Brittaney Kiefer
Jul 1, 2020

Libresse's UK brand chronicles 'womb stories' in all their emotional complexities

Follow-up to 'Viva la vulva' pushes against shame and silence surrounding women's bodies.

Bodyform, known as Libresse outside the UK, has launched a major brand campaign spotlighting the complex and unspoken truths about wombs, vulvas and periods.

"#Wombstories", created by Abbott Mead Vickers BBDO, is the latest work for the Essity brand aiming to push against taboos and shame surrounding women’s bodies and health. It follows 2019’s "Viva la vulva", which won multiple awards at Cannes Lions and a D&AD black Pencil.

Whereas "Viva la vulva" was a joyful musical celebrating vulvas of all shapes and sizes, and 2017's "Blood normal" aimed to normalise real depictions of menstrual blood, "#Wombstories" reveals the emotional, complicated and sometimes painful realities of women’s intimate experiences.

At the heart of the film are two parallel journeys: a woman who decides not to have children and another who struggles to conceive and faces the trials of IVF and miscarriage. Also featured are a character who has endometriosis, an older woman going through the menopause and a girl who gets her period for the first time.

The ad mixes live action and various styles of animation to capture the "emotional rollercoaster of the lifelong relationships that women have with their uteruses and vaginas", Nicholas Hulley, executive creative director at AMV, said.

"There’s love, pain and tremendous pleasure. The mundane irritations can also become profound," he said. "The female experience is often seen as too messy and too complicated, and we don’t want to know about it, but that has a physical as well as an emotional cost. It’s your body that’s there to be understood, known and enjoyed, but the enemies of that are shame, silence and objectification."

All of the experiences portrayed in the campaign are often "steeped in shame", Nadja Lossgott, executive creative director at AMV, added. The spot aims to overturn stigmas and encourage open conversations about the highs and lows of women’s health.

As well as the bigger themes, the film contains smaller, intimate moments that are not often shown on screen, such as a woman who plucks her nipple hair or a girl who feels the "floodgate" release of her period when she sneezes.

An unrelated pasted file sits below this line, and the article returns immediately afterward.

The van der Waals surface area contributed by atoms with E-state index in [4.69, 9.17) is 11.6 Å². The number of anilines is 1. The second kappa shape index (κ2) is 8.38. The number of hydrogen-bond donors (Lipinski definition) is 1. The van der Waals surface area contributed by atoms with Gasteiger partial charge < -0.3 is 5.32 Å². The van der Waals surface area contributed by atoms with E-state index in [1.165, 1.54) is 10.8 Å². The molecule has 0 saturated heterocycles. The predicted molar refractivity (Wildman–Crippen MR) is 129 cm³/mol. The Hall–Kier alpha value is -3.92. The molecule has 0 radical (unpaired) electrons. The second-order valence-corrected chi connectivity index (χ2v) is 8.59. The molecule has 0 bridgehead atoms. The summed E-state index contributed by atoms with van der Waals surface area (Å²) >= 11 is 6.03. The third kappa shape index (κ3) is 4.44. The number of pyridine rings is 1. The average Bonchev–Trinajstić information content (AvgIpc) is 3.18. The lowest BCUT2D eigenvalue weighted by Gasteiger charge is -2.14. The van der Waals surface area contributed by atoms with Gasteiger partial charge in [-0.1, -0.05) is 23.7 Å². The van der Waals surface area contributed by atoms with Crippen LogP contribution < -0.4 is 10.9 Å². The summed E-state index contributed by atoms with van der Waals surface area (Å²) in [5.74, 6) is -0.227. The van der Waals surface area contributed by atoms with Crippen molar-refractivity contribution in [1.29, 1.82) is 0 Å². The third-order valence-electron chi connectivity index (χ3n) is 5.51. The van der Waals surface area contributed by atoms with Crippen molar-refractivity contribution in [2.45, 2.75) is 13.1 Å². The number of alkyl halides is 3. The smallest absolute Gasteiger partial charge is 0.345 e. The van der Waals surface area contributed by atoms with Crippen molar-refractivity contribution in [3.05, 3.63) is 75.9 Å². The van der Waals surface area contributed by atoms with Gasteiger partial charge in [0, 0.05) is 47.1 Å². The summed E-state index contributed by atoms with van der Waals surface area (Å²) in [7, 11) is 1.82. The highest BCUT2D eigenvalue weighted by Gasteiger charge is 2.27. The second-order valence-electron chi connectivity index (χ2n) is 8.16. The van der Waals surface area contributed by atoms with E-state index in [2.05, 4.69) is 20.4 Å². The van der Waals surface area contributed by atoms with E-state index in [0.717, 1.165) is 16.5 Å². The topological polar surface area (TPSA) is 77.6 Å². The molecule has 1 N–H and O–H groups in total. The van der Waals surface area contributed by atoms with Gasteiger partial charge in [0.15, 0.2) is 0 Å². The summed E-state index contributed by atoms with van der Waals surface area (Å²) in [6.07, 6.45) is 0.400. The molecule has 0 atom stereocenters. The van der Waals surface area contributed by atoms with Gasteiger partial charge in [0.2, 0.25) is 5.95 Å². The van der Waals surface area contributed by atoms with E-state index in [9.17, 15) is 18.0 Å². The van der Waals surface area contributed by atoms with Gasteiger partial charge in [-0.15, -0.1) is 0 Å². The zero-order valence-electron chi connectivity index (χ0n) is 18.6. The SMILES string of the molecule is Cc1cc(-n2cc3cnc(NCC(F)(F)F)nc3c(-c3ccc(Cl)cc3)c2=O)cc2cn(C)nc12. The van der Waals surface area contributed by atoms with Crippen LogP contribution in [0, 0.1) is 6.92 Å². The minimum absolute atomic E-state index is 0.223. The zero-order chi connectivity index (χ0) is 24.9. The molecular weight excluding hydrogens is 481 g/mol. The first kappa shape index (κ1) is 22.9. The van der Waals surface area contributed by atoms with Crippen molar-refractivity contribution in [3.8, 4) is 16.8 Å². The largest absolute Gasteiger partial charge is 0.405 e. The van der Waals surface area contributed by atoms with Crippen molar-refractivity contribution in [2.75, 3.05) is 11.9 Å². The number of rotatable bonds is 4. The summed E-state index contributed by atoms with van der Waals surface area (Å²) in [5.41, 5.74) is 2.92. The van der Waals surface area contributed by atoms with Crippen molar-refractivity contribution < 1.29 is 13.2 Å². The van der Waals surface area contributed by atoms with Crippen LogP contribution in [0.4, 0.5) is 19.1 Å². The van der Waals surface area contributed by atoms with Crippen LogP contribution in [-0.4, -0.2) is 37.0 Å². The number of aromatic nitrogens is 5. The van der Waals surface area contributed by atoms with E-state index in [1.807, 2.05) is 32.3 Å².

"You don’t get taught much about your body and what you do get taught is often very simplistic: you’ll get your period and therefore you can get married and have babies, and then your period stops and then you basically die," Lossgott said. "What we all go through is so much more intricate, complicated and confusing."

Research by Essity found that 62% of people agree women’s health and intimate experiences are not talked about openly. Meanwhile, 40% of women felt that their mental well-being was negatively impacted as a result of not being able to openly share their experiences.

Tanja Grubner, femcare global marketing and communications director at Essity, said: "Although this campaign was conceived long before the pandemic changed everything, the issues women face didn’t just get put on hold or go away because of what was going on around us.

"In many instances, Covid-19 has increased the isolation women feel and the complexities they experience. The pandemic has seen women forced to give birth alone, have their fertility treatments and endometriosis surgeries delayed and postponed. Now, more than ever, is a time to ensure women speak up about their bodies and experiences."

In the ad, each "womb story" concludes in a different way. At the height of the film, a miscarriage scene is immediately followed by a girl who gets her first period at school.

"It’s that perpetual cycle of regeneration – somebody’s journey is starting as one ends," Hulley said.

The work was created by Hulley and Lossgott, and directed by Nisha Ganatra through Chelsea Pictures. The Golden Globe-winning and Emmy-nominated director was behind films such as The High Note and Late Night, as well as episodes of TV series including Girls, Dear White People, Brooklyn Nine-Nine and Transparent.

Bodyform employed an all-women team of animators and illustrators who imagined the life of wombs. Framestore handled the animation.

The work will run across TV, YouTube and social media platforms. Zenith is the media agency.

Ganatra added: "When they’re at their best, our bodies are incredible machines that give us pleasure and, if we want them to, help us propagate the human race. But they don’t always work. Hell, they don’t often work. Irregular periods. Endometriosis. Miscarriages and infertility. Our bodies can bring joy but also pain and devastation. It’s an emotional rollercoaster that lasts a lifetime.

"When my daughter is an adult, it shouldn’t just be acceptable for a woman to have ownership over her body and over her narrative. It shouldn’t just be acceptable for people to be who they want and to love who they want and to choose not to have children if they want. This should be the norm."

Campaign UK

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